Child porn users arrested in U.S.


One hundred subscribers to child pornography Web sites have been arrested in an undercover investigation into what authorities say is the largest commercial child porn business ever uncovered in the United States.

The 2-year-old “Operation Avalanche”investigation led by the U.S. Postal Inspection Service began with Landslide Productions Inc., a Fort Worth, Texas, Internet company that provided users who paid a monthly fee with links to child pornography Web sites with names like “Cyber Lolita” and “Child Rape.”

Subscribers around the world also could place or respond to classified and personal ads for child pornography. They were caught by federal undercover agents who had taken over the Landslide Web site and contacted its users. When subscribers ordered child pornography delivered to their homes, agents moved in with search warrants.

Announcing the results of the investigation Wednesday, Attorney General John Ashcroft said the arrests will help ensure “that cyberspace does not become a free-fire zone to target children.”

Hundreds of children were used in the operation; most have not been identified.

The Internet site had around 250,000 subscribers, many from overseas. Because they don’t have the resources to go after all of them, authorities said they focused on the most egregious offenders here in the United States. Some of those arrested were child molesters, authorities said.

Investigators conducted 144 searches in 37 states, including 18 in Texas, 11 in New York, nine in California and eight in Pennsylvania. The names of those arrested were not released. Police said one subscriber who was arrested has committed suicide.

Arrests were made as recently as last week, and authorities are continuing to pursue subscribers, officials said.

Two Indonesians has been previous named indictment as webmasters: Aries Dharmann and Michael Yamim.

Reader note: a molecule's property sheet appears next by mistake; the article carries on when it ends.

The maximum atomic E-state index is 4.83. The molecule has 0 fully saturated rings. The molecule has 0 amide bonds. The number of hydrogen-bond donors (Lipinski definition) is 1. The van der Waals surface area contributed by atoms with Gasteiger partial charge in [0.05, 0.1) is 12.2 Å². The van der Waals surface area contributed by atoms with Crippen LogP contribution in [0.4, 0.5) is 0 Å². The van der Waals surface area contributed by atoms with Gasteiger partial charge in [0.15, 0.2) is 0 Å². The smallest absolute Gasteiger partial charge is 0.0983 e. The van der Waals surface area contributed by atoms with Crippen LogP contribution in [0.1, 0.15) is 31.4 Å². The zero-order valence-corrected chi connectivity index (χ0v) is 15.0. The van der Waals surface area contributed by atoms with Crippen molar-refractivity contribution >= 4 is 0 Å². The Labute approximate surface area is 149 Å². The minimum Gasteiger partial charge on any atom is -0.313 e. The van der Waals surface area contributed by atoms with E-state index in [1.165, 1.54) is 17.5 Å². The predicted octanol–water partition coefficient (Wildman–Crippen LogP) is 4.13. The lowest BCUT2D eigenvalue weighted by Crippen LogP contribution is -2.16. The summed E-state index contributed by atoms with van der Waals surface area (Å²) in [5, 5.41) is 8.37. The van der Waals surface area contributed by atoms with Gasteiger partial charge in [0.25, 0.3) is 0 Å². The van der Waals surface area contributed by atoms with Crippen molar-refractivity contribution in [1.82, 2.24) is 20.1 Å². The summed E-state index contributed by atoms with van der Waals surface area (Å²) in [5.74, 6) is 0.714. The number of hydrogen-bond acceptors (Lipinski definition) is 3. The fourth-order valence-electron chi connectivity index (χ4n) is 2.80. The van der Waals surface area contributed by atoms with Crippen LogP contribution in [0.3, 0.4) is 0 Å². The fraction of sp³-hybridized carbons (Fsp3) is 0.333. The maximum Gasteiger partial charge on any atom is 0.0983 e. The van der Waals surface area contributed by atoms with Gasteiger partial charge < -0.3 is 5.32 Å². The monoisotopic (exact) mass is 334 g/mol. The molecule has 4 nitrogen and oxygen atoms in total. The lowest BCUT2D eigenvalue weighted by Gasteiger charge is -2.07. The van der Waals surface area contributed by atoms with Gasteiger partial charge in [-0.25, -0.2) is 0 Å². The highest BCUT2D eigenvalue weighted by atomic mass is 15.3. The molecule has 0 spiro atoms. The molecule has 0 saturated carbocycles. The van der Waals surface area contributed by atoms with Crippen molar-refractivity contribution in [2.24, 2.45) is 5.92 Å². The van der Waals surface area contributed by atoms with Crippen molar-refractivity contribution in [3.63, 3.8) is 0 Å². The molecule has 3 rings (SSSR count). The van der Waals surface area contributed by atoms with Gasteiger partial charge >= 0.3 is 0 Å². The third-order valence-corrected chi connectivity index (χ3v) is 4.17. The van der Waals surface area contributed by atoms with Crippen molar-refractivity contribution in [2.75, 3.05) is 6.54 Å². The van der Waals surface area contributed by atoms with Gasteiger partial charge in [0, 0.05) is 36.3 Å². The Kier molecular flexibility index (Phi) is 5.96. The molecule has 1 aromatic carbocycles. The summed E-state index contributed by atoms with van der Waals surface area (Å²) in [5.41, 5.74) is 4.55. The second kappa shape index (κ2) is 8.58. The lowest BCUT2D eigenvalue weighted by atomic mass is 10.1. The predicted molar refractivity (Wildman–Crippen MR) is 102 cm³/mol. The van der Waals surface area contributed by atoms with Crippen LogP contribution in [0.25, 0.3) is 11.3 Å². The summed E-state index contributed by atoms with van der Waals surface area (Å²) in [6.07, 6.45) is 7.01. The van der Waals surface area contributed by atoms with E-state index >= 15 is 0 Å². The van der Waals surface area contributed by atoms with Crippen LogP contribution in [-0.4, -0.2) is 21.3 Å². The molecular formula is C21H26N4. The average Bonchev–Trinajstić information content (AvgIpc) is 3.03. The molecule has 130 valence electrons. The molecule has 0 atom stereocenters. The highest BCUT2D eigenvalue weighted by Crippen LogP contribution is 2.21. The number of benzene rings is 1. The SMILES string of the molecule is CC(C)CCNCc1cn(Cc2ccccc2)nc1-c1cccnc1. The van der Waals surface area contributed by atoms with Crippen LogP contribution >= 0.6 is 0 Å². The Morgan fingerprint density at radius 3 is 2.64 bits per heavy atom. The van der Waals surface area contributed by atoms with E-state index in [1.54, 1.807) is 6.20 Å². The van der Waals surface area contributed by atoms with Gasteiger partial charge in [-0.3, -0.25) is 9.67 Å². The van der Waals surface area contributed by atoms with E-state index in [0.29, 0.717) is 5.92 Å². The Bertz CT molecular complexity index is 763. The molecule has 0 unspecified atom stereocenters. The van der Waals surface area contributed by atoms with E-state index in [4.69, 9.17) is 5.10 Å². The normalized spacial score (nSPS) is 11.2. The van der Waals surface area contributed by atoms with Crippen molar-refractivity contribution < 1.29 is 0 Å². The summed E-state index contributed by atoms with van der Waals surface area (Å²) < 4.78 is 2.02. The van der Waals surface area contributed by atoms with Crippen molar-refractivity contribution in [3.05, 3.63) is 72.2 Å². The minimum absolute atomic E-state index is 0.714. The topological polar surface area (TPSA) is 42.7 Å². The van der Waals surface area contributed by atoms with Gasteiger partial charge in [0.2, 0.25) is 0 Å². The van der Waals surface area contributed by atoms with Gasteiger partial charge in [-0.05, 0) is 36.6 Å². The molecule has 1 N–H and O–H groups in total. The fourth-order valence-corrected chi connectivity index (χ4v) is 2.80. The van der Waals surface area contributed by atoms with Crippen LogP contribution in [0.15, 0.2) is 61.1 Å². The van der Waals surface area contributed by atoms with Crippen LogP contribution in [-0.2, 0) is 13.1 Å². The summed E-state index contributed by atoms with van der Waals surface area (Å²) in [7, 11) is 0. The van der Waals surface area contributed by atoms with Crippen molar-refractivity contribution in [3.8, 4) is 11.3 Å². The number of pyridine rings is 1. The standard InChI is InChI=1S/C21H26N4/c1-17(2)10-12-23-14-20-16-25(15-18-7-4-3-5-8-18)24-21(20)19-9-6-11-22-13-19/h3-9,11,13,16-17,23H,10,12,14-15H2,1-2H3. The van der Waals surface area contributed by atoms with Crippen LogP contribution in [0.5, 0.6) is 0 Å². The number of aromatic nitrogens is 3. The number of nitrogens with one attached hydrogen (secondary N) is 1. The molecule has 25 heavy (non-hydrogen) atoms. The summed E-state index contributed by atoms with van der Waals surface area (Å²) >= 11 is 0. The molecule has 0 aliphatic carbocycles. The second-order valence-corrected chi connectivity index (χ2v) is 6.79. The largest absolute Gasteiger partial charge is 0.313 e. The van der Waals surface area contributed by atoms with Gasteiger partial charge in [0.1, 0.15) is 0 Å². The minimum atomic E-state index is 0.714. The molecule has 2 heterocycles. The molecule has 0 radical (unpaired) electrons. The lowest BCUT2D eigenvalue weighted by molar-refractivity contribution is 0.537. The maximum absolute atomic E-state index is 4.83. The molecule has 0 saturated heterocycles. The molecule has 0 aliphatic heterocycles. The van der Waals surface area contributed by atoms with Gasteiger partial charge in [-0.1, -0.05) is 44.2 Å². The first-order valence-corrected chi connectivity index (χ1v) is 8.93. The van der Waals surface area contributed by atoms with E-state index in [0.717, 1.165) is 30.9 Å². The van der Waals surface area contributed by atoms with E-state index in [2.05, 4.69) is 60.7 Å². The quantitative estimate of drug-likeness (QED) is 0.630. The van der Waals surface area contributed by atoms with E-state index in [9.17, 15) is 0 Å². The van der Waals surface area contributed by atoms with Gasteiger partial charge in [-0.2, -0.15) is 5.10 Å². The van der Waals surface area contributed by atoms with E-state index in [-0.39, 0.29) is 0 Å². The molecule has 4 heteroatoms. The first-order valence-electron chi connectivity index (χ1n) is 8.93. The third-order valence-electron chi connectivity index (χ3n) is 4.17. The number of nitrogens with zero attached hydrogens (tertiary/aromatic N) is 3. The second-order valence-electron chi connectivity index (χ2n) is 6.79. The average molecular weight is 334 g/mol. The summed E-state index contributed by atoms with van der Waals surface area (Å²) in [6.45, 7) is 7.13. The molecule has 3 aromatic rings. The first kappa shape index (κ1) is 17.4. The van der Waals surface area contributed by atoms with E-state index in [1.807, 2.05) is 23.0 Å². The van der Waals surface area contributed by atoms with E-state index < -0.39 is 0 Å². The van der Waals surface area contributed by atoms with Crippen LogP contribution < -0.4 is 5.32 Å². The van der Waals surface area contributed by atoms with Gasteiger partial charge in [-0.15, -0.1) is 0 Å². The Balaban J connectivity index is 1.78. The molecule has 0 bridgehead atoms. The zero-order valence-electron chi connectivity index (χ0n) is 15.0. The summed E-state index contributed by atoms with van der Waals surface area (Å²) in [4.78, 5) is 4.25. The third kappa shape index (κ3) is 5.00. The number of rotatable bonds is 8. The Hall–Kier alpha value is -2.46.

Authorities say a key to clamping down on child molesters is tracking down people who collect child pornography. Kenneth Weaver, chief of the U.S. Postal Inspection Service, said about 36 percent of those investigated for possession or trafficking of child pornography turn out to be child molesters.

Landslide’s owners, Thomas and Janice Reedy of Fort Worth, charged customers about US$29.95 a month to access child porn sites operated primarily by overseas webmasters, authorities said. Landslide grossed as much as US$1.4 million a month.

The Reedys lived in a mansion and drove fancy cars. Last year, they were charged in an 89 count federal indictment with conspiracy to distribute and possession of child pornography. A federal judge on Monday sentenced Thomas Reedy to 1,335 years in prison and Janice Reedy to 14 years.

The bulk of the pornographic material available through Landslide came from overseas, including from Russia and Indonesia. Authorities said some of the children involved were American.

An 8-year-old girl and her 6-year-old brother, both from England, are among the few youngsters depicted in the materials who have been identified. Law enforcement officials hope that some of those arrested will help identify child victims in exchange for leniency.

Five international webmasters have been indicted; none has been arrested, authorities said.

Landslide provided a credit card verification service that admitted customers into Web sites containing graphic pictures and videos of children engaging in sex acts with adults and with each other, the government charged.

Operation Avalanche was conducted by the U.S. Postal Inspection Service, the Dallas Police Department and state and local law enforcement groups.